Angels outfielder Vernon Wells has been out of the lineup since May 21 with… (Gina Ferazzi / Los Angeles…)
The closer Vernon Wells gets to returning from surgery to repair a torn ligament in his right thumb, the more the Angels outfielder looks like a $21-million elephant in the room.
Wells, sidelined since May 21, began playing catch this past week and will begin a hitting progression — dry swings to tee work to soft toss to live batting practice — at his Texas home during next week's All-Star break.
He is expected to begin a minor league rehabilitation assignment later this month and should be ready to be activated off the 60-day disabled list by the end of July.
At which point Wells will come back to . . . what, exactly?
"You're asking the wrong person," said Wells, who was hitting .244 with a .282 on-base percentage, six home runs and 12 runs batted in when he got hurt. "That's for you guys to speculate on. I'm going to worry about getting my thumb healthy. That's all I need to be concerned with."
Wells was the starting left fielder when he injured his thumb sliding into second base against San Diego on May 20, but the landscape has changed dramatically since his departure.
The Angels were 18-24 and in last place in the American League West, eight games behind Texas, the day Wells got hurt. They entered Saturday night's game against the Baltimore Orioles with a 46-38 record and in second place, four games behind the Rangers.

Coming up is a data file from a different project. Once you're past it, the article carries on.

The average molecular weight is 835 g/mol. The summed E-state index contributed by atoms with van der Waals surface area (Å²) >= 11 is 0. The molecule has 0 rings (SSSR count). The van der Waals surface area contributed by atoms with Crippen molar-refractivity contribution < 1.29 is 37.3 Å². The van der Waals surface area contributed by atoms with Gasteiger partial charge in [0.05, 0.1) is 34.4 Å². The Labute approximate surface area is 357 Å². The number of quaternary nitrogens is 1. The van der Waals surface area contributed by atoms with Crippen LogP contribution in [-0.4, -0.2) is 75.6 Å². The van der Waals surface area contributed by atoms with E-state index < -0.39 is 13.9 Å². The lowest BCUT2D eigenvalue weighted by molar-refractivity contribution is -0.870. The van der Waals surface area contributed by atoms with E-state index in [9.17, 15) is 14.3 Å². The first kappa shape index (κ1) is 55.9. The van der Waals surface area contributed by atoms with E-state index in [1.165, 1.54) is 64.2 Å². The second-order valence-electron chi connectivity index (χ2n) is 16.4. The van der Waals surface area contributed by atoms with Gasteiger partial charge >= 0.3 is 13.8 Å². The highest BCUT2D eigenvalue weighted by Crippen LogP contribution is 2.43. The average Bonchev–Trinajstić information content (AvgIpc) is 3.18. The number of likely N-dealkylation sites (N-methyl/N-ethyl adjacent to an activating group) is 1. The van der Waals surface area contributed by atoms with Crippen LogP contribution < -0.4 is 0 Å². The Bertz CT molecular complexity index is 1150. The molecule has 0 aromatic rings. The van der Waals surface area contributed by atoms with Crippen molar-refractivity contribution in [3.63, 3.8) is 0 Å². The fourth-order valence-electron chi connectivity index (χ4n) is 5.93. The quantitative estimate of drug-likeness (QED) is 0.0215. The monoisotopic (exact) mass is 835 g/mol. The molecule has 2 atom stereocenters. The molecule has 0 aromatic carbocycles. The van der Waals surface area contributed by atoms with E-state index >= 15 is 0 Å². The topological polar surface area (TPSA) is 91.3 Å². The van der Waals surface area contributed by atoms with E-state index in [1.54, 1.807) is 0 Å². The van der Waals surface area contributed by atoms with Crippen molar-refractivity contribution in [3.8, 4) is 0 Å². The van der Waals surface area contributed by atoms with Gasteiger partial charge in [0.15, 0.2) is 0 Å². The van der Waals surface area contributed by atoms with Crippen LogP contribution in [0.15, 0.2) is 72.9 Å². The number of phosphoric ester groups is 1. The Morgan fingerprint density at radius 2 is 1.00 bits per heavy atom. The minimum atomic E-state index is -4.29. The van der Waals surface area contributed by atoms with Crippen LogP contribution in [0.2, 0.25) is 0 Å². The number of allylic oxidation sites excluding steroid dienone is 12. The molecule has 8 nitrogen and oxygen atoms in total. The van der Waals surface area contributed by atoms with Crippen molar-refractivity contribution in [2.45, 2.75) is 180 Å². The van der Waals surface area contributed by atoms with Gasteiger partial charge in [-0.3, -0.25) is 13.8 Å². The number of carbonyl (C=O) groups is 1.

And the two players who have keyed that surge — center fielder Mike Trout and left fielder Mark Trumbo — appear entrenched in the lineup, as do right fielder Torii Hunter (.270, 10 homers, 34 RBIs) and designated hitter Kendrys Morales (.289, eight homers, 32 RBIs).
Trout, promoted from triple-A Salt Lake on April 27, has emerged as not only a rookie-of-the-year candidate but a most-valuable-player contender, entering Saturday with an AL-leading .347 average and 26 stolen bases, a .401 OBP, 11 homers, 39 RBIs and 55 runs.
Trumbo has established himself as one of baseball's best young sluggers, taking a .307 average and a team-leading 21 homers and 56 RBIs into Saturday night's game. Both Trout and Trumbo were selected for Tuesday'sAll-Star Gamein Kansas City.
There appears to be little room — or need — for Wells, other than an occasional start in the outfield or at DH, and with two more years and another $42 million left on his contract, the underachieving 33-year-old, acquired from Toronto before the 2011 season, is virtually impossible to trade.
What kind of role do the Angels envision for Wells?
"That remains to be seen," General Manager Jerry Dipoto said. "We'll cross that bridge when we get to it. If you plan too far ahead on how you intend to use players you could lock yourself into something that might not be in the best interest of anybody."
The concern for the Angels is that there could be distractions if Wells grumbles about a lack of playing time or other players grumble about Wells taking at-bats away from Trout and Trumbo.
"We're going to take it one step at a time with Vernon," Manager Mike Scioscia said. "Depth of the club is going to be important. When the time is right, we'll see what our decisions are going to be."
Dipoto also declined to get too deep into speculation about Wells' future with the team.
"You play it day by day because you don't know what's going to happen," Dipoto said. "A week ago we had six starting pitchers for five spots; now we're trying to figure out how the rotation is going to line up. Baseball is a funny game. Just when you start counting your chickens, your chickens change."